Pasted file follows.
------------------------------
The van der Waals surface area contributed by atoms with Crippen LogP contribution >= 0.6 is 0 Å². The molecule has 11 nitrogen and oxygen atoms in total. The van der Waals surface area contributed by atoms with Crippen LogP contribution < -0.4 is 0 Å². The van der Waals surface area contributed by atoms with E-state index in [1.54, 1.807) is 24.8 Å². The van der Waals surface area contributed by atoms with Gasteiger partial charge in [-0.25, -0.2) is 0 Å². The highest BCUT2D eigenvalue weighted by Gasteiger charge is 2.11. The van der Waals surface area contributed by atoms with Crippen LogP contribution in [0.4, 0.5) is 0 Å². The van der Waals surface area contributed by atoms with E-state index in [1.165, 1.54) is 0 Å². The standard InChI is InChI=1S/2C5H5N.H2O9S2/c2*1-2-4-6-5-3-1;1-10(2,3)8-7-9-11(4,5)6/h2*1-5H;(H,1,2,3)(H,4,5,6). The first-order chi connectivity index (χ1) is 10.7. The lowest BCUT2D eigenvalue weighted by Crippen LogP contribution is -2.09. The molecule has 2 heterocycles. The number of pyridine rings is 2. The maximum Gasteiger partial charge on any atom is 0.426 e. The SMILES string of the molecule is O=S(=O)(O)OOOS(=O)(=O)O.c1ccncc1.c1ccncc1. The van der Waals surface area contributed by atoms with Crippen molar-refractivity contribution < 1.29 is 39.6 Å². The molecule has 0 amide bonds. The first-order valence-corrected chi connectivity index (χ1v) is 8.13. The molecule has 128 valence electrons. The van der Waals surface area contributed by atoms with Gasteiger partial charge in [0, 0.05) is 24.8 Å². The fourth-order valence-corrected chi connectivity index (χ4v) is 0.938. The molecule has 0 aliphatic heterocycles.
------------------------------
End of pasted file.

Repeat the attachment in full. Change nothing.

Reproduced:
The van der Waals surface area contributed by atoms with Crippen LogP contribution >= 0.6 is 0 Å². The molecule has 11 nitrogen and oxygen atoms in total. The van der Waals surface area contributed by atoms with Crippen LogP contribution < -0.4 is 0 Å². The van der Waals surface area contributed by atoms with E-state index in [1.54, 1.807) is 24.8 Å². The van der Waals surface area contributed by atoms with Gasteiger partial charge in [-0.25, -0.2) is 0 Å². The highest BCUT2D eigenvalue weighted by Gasteiger charge is 2.11. The van der Waals surface area contributed by atoms with Crippen LogP contribution in [0.4, 0.5) is 0 Å². The van der Waals surface area contributed by atoms with E-state index in [1.165, 1.54) is 0 Å². The standard InChI is InChI=1S/2C5H5N.H2O9S2/c2*1-2-4-6-5-3-1;1-10(2,3)8-7-9-11(4,5)6/h2*1-5H;(H,1,2,3)(H,4,5,6). The first-order chi connectivity index (χ1) is 10.7. The lowest BCUT2D eigenvalue weighted by Crippen LogP contribution is -2.09. The molecule has 2 heterocycles. The number of pyridine rings is 2. The maximum Gasteiger partial charge on any atom is 0.426 e. The SMILES string of the molecule is O=S(=O)(O)OOOS(=O)(=O)O.c1ccncc1.c1ccncc1. The van der Waals surface area contributed by atoms with Crippen molar-refractivity contribution < 1.29 is 39.6 Å². The molecule has 0 amide bonds. The first-order valence-corrected chi connectivity index (χ1v) is 8.13. The molecule has 128 valence electrons. The van der Waals surface area contributed by atoms with Gasteiger partial charge in [0, 0.05) is 24.8 Å². The fourth-order valence-corrected chi connectivity index (χ4v) is 0.938. The molecule has 0 aliphatic heterocycles.